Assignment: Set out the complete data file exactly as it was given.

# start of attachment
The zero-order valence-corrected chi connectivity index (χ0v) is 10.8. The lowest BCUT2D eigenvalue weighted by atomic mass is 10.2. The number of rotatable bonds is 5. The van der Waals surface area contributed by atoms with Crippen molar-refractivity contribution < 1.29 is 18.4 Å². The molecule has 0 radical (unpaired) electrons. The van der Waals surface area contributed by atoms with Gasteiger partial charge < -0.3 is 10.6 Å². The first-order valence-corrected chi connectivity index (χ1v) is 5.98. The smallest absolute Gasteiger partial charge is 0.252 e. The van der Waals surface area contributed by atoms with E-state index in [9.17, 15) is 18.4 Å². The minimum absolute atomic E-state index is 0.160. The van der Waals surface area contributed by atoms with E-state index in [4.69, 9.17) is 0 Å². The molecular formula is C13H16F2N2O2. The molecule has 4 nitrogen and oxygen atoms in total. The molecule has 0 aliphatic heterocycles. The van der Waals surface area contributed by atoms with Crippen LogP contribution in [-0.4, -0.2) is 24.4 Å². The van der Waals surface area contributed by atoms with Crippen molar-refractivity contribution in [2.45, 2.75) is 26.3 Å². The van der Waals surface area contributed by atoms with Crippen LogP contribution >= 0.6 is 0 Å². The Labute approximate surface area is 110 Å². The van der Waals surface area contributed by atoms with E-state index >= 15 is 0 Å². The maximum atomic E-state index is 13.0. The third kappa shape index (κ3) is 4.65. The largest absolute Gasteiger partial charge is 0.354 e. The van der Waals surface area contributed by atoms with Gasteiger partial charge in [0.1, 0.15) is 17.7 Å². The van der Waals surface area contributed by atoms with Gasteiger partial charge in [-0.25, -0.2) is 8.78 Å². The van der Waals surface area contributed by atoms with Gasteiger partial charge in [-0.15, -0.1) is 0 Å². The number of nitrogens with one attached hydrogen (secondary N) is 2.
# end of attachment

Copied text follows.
The zero-order valence-corrected chi connectivity index (χ0v) is 10.8. The lowest BCUT2D eigenvalue weighted by atomic mass is 10.2. The number of rotatable bonds is 5. The van der Waals surface area contributed by atoms with Crippen molar-refractivity contribution < 1.29 is 18.4 Å². The molecule has 0 radical (unpaired) electrons. The van der Waals surface area contributed by atoms with Gasteiger partial charge < -0.3 is 10.6 Å². The first-order valence-corrected chi connectivity index (χ1v) is 5.98. The smallest absolute Gasteiger partial charge is 0.252 e. The van der Waals surface area contributed by atoms with E-state index in [9.17, 15) is 18.4 Å². The minimum absolute atomic E-state index is 0.160. The van der Waals surface area contributed by atoms with E-state index in [4.69, 9.17) is 0 Å². The molecular formula is C13H16F2N2O2. The molecule has 4 nitrogen and oxygen atoms in total. The molecule has 0 aliphatic heterocycles. The van der Waals surface area contributed by atoms with Crippen LogP contribution in [-0.4, -0.2) is 24.4 Å². The van der Waals surface area contributed by atoms with Crippen molar-refractivity contribution in [2.45, 2.75) is 26.3 Å². The van der Waals surface area contributed by atoms with Crippen LogP contribution >= 0.6 is 0 Å². The Labute approximate surface area is 110 Å². The van der Waals surface area contributed by atoms with E-state index >= 15 is 0 Å². The maximum atomic E-state index is 13.0. The third kappa shape index (κ3) is 4.65. The largest absolute Gasteiger partial charge is 0.354 e. The van der Waals surface area contributed by atoms with Gasteiger partial charge in [0.1, 0.15) is 17.7 Å². The van der Waals surface area contributed by atoms with Gasteiger partial charge in [-0.25, -0.2) is 8.78 Å². The van der Waals surface area contributed by atoms with Gasteiger partial charge in [-0.15, -0.1) is 0 Å². The number of nitrogens with one attached hydrogen (secondary N) is 2.